Supposed Boston Marathon 'Bag Men' Sue the New York Post

Editor Previously Defended Paper, Saying It Never Called Pair Suspects

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The New York Post has been sued by two men who say a front-page photo of them at the Boston Marathon before it was bombed falsely portrayed them as possible suspects.

The New York Post's 'Bag Men' cover
The New York Post's 'Bag Men' cover

The defamation lawsuit over the April 18 article, with the headline "BAG MEN," was filed yesterday in Massachusetts Superior Court in Boston by two local men, Salaheddin Barhoum, 16, and Yassine Zaimi, 24, who say they are avid runners who were never sought by authorities after the attack.

The front-page photo and headline became a centerpiece of broad criticism of the media coverage's following the Boston Marathon bombing, but editor Col Allen previously defended the Post's coverage. "The image was emailed to law-enforcement agencies yesterday afternoon seeking information about these men, as our story reported," he said in the statement. "We did not identify them as suspects."

The new complaint disupted that. "In various headlines, articles and images, the newspaper stated or implied that the plaintiffs were the perpetrators of the bombing; that they were suspects in the bombing; that they were being sought by law enforcement; and that photographs of them were being circulated by law enforcement officials. None of these statements were true," according to the complaint.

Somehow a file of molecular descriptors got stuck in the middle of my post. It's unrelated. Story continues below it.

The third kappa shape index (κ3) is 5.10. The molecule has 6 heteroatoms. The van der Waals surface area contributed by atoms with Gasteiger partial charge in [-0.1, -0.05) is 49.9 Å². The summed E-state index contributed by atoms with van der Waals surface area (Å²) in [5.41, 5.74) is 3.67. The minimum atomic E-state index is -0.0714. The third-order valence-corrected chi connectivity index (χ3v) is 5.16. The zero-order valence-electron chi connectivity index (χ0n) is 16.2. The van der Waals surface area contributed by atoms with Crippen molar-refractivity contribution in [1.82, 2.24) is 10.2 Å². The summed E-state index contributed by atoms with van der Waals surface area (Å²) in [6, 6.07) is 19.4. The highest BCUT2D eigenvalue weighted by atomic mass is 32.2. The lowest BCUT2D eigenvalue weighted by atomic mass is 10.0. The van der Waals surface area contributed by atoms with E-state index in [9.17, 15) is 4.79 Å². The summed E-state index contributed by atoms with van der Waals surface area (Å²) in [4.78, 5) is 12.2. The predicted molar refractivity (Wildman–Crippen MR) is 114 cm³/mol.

Dzhokhar Tsarnaev, 19, is accused of carrying out the April 15 attack that killed three and injured more than 260 people with his brother Tamerlan, 26, who died after a shootout with police. No other suspects have been identified by investigators.

The front-page photograph of Mr. Barhoum and Mr. Zaimi from behind, standing near the finish line of the marathon, showed one of them holding a backpack and the other with a duffel bag. A second image inside the newspaper showed the men from the front, both with large red circles around their faces.

The FBI had already identified the Tsarnaev brothers as the main suspects the day before the tabloid article about Mr. Barhoum and Mr. Zaimi was published, according to the complaint.

The disputed article said there was "no direct evidence linking them to the crime, but authorities want to identify them," according to an image of the front-page newspaper attached to the complaint.

Nathaniel Brown, a spokesman for Post owner News Corp., didn't immediately return calls seeking comment on the lawsuit.

~ Bloomberg News ~

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